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Making Rust binaries smaller by default

Have you ever tried to compile a helloworld Rust program in --release mode? If yes, have
you seen its binary size? Suffice to say, it’s not exactly small. Or at least it wasn’t small
until recently. This post details how I found about the issue and my attempt to fix it in Cargo.

I’m a member of the (relatively recently established)
#wg-binary-size working group,
which is trying to find opportunities to reduce the binary size footprint of Rust programs and libraries.
Since I also maintain the Rust benchmark suite, my main
task within the working group is to improve our tooling that measures and tracks the binary size of Rust programs.

As part of that effort, I recently added a new command to
the benchmark suite, which allows examining and comparing the sizes of individual sections and symbols of a Rust
binary (or a library) between two versions of the compiler.

The output of the command looks like this:

Output of the binary analysis command

While testing the command, I noticed something peculiar. When compiling the test binary in release mode
(using --release), the analysis command showed that there are (DWARF) debug symbols in the binary. My
immediate reaction was that I have a bug in my command and that I have to be compiling in debug mode by accident.
Surely Cargo wouldn’t add debug symbols to my binary in release mode by default, right? Right?

My reaction to Cargo’s behavior

Anakin/Padmé meme about Cargo and debug symbols

I spent maybe 15 minutes looking for the bug before I realized that there is no bug in my code. There are debug
symbols in each Rust binary compiled in release mode by default, and this has been true for a long time. In fact,
there is an old Cargo issue (almost 7-year-old, to be precise) that
mentions this exact problem.

This is consequence of how the Rust standard library is distributed. When you compile a Rust crate, you don’t also
compile the standard library1. It comes precompiled, typically using Rustup, in the rust-std component.
To reduce download bandwidth2, it does not come in two variants (with and without debug symbols), but only in the
more general variant with debug symbols.

On Linux (and also other platforms), the debug symbols are embedded directly in the object files of the library itself
by default (instead of being distributed via
separate files). Therefore, when you link
to the standard library, you get these debug symbols “for free” also in your final binary, which causes binary size

This actually contradicts Cargo’s own documentation,
which claims that if you use debug = 0 (which is the default for release builds), the resulting binary will not contain
any debug symbols. But this is clearly not what happens now.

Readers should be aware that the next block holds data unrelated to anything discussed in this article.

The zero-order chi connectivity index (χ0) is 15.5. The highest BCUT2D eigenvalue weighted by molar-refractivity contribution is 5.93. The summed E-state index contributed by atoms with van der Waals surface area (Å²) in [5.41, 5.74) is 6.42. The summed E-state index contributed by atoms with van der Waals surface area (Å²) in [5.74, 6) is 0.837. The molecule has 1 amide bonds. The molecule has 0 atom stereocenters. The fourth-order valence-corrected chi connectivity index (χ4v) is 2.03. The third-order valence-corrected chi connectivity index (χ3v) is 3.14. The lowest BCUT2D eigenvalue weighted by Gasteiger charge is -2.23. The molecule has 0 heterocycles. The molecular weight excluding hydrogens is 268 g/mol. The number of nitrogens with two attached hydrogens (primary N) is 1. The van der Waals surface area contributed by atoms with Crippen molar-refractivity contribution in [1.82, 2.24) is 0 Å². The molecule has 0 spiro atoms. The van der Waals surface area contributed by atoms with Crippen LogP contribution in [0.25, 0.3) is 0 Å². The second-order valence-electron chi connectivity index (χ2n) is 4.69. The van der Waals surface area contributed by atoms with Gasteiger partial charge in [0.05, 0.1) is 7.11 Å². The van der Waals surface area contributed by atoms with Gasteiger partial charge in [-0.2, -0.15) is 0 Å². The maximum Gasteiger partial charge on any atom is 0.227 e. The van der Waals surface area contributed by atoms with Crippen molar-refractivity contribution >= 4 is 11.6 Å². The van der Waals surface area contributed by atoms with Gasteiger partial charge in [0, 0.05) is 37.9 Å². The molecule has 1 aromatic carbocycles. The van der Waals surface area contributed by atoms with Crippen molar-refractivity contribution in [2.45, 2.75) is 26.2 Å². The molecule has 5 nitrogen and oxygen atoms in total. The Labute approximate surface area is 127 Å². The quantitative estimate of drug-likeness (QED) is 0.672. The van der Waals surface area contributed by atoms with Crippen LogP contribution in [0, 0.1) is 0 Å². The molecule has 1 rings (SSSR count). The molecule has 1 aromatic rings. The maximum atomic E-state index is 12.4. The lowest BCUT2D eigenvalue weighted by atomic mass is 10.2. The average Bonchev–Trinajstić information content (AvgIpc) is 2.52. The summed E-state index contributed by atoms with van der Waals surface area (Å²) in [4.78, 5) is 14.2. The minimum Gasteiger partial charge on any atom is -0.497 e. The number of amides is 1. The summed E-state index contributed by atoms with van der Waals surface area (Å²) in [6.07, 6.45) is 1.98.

EDIT: Just to clarify, Cargo was putting the debuginfo of the Rust standard library into your program by default.
It was not including the debuginfo of your own crate in release mode by default.

If you take a look at the binary size of a Rust helloworld program compiled in release mode on Linux, you’ll
notice that it has about ~4.3 MiB3. While it’s true that we have a lot more disk space
today than in the past, that’s still abhorrently much.

Now, you might think that this is a non-issue, because anyone who wants to have smaller binaries simply strips them.
That is a good point – in fact, after stripping the debug symbols from the mentioned helloworld binary4,
its size is reduced to merely 415 KiB, only about 10% of the original size. However, the devil is in the details

And defaults matter! Rust advertises itself as a language that produces highly efficient and optimal code, but this
impression isn’t really supported by a helloworld application taking more than 4 megabytes of space on disk. I can
imagine a situation where a seasoned C or C++ programmer wants to try Rust, compiles a small program in release
mode, notices the resulting binary size, and then immediately gives up on the language and goes to make fun of
it on the forums.

Even though the issue goes away with just a single strip invocation, it is still a problem in my view. Rust tries to
appeal to programmers coming from many different backgrounds, and not everyone knows that something like stripping
binaries even exists. So it is important that we do a better job here, by default.

Note that the size of the libstd debug symbols is around 4 megabytes on Linux, and this size is constant, so even
though for helloworld it takes ~90% of the size of the resulting binary, for larger programs its effect will be smaller.
But still, four megabytes is nothing to sneeze at, since it is included in every Rust binary built everywhere by default.